The Other Quebec: Microhistorical Essays on Nineteenth-Century Religion and Society
Toronto: University of Toronto Press, 2006
The Eastern Townships region of southwestern Quebec is an area of unique culture and history. Surrounded by a French-speaking majority, yet predominantly settled by Americans and British emigrants, the area has historically been distinguished by its anglo-protestant character. In The Other Quebec, J.I. Little - one of the foremost scholars on the Eastern Townships and on rural society in Canada - assembles seven of his essays and one by Marguerite Van Die on this unique region into one volume.
The collection examines the role and influence of religion in the Eastern Townships. Little uses a microhistorical method, focusing on individuals who left behind informative and revealing diaries or personal letters, including those of a religious ecstatic, an Anglican clergyman, a genteel Englishwoman, and an entrepreneur.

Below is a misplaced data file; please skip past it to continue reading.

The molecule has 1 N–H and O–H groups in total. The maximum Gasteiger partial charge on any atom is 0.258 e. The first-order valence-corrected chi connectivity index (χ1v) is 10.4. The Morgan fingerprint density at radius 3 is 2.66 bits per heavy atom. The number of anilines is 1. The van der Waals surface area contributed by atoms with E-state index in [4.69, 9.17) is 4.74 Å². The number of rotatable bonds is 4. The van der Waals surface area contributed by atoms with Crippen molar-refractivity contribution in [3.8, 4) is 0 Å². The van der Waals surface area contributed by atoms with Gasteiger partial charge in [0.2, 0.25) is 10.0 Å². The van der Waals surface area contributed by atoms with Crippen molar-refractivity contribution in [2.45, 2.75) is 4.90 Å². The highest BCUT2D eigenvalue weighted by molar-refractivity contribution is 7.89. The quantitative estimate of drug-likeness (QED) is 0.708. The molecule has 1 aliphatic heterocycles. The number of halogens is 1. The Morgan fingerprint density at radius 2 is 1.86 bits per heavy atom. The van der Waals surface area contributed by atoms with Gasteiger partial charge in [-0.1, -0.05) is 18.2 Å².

Through intimate glimpses into the lives of ordinary people, The Other Quebec explores some of the complex ways that religious institutions and beliefs affected the rural societies in which the majority of Canadians still lived in the nineteenth century. Little provides an intimate look at both a time and a place of singular importance and unique character in Canadian history.
View The Other Quebec in the University of Toronto Press catalogue.